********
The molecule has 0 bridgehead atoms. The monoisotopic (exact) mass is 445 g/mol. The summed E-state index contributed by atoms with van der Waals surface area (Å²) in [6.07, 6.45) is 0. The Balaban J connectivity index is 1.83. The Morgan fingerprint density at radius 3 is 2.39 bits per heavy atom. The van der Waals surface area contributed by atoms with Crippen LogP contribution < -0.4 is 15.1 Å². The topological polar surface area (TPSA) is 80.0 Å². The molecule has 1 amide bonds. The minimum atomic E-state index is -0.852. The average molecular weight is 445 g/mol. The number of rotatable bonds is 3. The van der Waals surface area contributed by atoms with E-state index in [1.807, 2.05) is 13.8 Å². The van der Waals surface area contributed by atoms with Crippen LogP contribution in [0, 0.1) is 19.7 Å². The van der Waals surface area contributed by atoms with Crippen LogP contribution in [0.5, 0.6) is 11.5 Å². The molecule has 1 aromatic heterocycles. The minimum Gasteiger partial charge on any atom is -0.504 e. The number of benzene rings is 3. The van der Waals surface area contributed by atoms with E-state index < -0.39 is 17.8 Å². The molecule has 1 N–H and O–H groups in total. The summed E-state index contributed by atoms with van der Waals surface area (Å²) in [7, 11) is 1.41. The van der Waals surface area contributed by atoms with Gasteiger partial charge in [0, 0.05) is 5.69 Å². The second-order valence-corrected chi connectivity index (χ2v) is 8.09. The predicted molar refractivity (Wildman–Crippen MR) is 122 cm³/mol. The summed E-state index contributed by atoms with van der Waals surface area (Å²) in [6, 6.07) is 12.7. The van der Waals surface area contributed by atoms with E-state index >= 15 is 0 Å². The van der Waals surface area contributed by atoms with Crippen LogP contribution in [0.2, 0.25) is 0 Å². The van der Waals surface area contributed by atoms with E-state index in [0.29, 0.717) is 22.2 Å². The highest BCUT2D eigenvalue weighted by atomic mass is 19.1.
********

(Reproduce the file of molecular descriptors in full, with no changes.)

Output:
The molecule has 0 bridgehead atoms. The monoisotopic (exact) mass is 445 g/mol. The summed E-state index contributed by atoms with van der Waals surface area (Å²) in [6.07, 6.45) is 0. The Balaban J connectivity index is 1.83. The Morgan fingerprint density at radius 3 is 2.39 bits per heavy atom. The van der Waals surface area contributed by atoms with Crippen LogP contribution < -0.4 is 15.1 Å². The topological polar surface area (TPSA) is 80.0 Å². The molecule has 1 amide bonds. The minimum atomic E-state index is -0.852. The average molecular weight is 445 g/mol. The number of rotatable bonds is 3. The van der Waals surface area contributed by atoms with E-state index in [1.807, 2.05) is 13.8 Å². The van der Waals surface area contributed by atoms with Crippen LogP contribution in [0, 0.1) is 19.7 Å². The van der Waals surface area contributed by atoms with Crippen LogP contribution in [0.5, 0.6) is 11.5 Å². The molecule has 1 aromatic heterocycles. The minimum Gasteiger partial charge on any atom is -0.504 e. The number of benzene rings is 3. The van der Waals surface area contributed by atoms with E-state index < -0.39 is 17.8 Å². The molecule has 1 N–H and O–H groups in total. The summed E-state index contributed by atoms with van der Waals surface area (Å²) in [7, 11) is 1.41. The van der Waals surface area contributed by atoms with Gasteiger partial charge in [0, 0.05) is 5.69 Å². The second-order valence-corrected chi connectivity index (χ2v) is 8.09. The predicted molar refractivity (Wildman–Crippen MR) is 122 cm³/mol. The summed E-state index contributed by atoms with van der Waals surface area (Å²) in [6, 6.07) is 12.7. The van der Waals surface area contributed by atoms with E-state index >= 15 is 0 Å². The van der Waals surface area contributed by atoms with Crippen LogP contribution in [0.2, 0.25) is 0 Å². The van der Waals surface area contributed by atoms with E-state index in [0.29, 0.717) is 22.2 Å². The highest BCUT2D eigenvalue weighted by atomic mass is 19.1.